Diagnostic Criteria for Diabetes
The diagnostic criteria for diabetes are as follows:
- Two blood sugar values above 126 mg/dl in a fasting test, whereby the fasting period was at least 8 hours;
- One blood sugar value above 200 mg/dl, two hours after 75 grams of oral glucose ingestion;
- One occasional blood sugar level above 200 mg/dl in an individual with classic hyperglycemia symptoms (severe thirst, urinating in large quantities and associated weight loss).
The American Diabetes Association also considers one value of hemoglobin A1c (laboratory value representing the average blood glucose value over the past three months) equal to or above 6.5% as a diagnosis of diabetes. However, this criterion has not yet been acknowledged by the European Association for the Study of Diabetes.
It should be noted that the valid values for diagnostic purposes refer to venous blood samples and not capillary blood glucose. This sample should not be taken on stressful occasions (such as during periods of infection, trauma or emergency observation).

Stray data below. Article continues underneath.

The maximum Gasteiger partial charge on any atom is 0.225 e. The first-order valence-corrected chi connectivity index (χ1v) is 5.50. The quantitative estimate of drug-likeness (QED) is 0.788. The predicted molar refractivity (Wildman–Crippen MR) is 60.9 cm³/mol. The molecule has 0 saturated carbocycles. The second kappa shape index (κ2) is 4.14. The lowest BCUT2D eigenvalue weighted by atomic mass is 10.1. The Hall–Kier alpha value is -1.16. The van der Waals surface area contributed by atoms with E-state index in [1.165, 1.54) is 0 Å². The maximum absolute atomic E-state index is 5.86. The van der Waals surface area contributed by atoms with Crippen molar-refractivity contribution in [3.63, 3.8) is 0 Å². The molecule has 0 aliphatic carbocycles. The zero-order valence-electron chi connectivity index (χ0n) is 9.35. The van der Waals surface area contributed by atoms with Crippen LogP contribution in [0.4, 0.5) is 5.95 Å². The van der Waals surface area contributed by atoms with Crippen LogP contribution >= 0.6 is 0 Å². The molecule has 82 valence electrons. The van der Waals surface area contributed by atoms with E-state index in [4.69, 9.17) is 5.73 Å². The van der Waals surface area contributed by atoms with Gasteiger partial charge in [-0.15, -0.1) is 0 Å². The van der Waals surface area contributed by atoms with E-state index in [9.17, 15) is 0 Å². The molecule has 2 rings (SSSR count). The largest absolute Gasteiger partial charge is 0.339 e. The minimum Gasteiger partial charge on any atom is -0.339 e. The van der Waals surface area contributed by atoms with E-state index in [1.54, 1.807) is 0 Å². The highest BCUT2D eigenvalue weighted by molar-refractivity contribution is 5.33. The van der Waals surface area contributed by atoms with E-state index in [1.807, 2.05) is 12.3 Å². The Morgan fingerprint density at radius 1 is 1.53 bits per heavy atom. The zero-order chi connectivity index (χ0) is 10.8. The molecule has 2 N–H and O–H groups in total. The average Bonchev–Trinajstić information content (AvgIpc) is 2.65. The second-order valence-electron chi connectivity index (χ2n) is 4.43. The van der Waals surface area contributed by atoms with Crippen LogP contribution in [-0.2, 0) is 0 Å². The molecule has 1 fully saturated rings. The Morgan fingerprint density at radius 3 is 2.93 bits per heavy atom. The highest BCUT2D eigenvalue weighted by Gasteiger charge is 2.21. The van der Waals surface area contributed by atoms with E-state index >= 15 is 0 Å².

There are also values which represent a pre-diabetes condition; although not diagnosed as diabetes, the pre-diabetes state represents an increased risk for the development of diabetes and is associated with an increased risk of cardiovascular disease. Alterations representative of a pre-diabetes condition includes:
- Changes in blood glucose during fasting; blood glucose values in a fasting test above 100 mg/dl, but below 126 mg/dl;
- Intolerance to oral glucose; values above 140 mg/dl, but below 200 mg/dl, following 75 grams of oral glucose ingestion.